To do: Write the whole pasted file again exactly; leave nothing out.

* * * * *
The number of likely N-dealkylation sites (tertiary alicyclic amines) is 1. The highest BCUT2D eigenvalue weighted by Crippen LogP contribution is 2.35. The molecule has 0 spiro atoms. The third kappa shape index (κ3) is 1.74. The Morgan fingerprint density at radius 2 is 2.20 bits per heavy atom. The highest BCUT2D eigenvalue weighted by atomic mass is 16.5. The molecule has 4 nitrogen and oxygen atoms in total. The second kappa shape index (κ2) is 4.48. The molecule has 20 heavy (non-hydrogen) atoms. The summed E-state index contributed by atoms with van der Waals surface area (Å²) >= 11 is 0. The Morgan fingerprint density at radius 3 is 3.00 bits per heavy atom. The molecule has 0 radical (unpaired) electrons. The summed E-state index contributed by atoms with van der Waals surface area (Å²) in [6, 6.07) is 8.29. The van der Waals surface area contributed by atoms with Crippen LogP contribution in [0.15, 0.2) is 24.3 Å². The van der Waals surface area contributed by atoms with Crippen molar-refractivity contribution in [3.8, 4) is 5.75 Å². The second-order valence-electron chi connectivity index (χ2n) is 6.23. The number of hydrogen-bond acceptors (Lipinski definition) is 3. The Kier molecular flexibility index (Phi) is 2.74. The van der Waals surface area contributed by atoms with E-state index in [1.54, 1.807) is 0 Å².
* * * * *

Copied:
The number of likely N-dealkylation sites (tertiary alicyclic amines) is 1. The highest BCUT2D eigenvalue weighted by Crippen LogP contribution is 2.35. The molecule has 0 spiro atoms. The third kappa shape index (κ3) is 1.74. The Morgan fingerprint density at radius 2 is 2.20 bits per heavy atom. The highest BCUT2D eigenvalue weighted by atomic mass is 16.5. The molecule has 4 nitrogen and oxygen atoms in total. The second kappa shape index (κ2) is 4.48. The molecule has 20 heavy (non-hydrogen) atoms. The summed E-state index contributed by atoms with van der Waals surface area (Å²) >= 11 is 0. The Morgan fingerprint density at radius 3 is 3.00 bits per heavy atom. The molecule has 0 radical (unpaired) electrons. The summed E-state index contributed by atoms with van der Waals surface area (Å²) in [6, 6.07) is 8.29. The van der Waals surface area contributed by atoms with Crippen LogP contribution in [0.15, 0.2) is 24.3 Å². The van der Waals surface area contributed by atoms with Crippen molar-refractivity contribution in [3.8, 4) is 5.75 Å². The second-order valence-electron chi connectivity index (χ2n) is 6.23. The number of hydrogen-bond acceptors (Lipinski definition) is 3. The Kier molecular flexibility index (Phi) is 2.74. The van der Waals surface area contributed by atoms with E-state index in [1.54, 1.807) is 0 Å².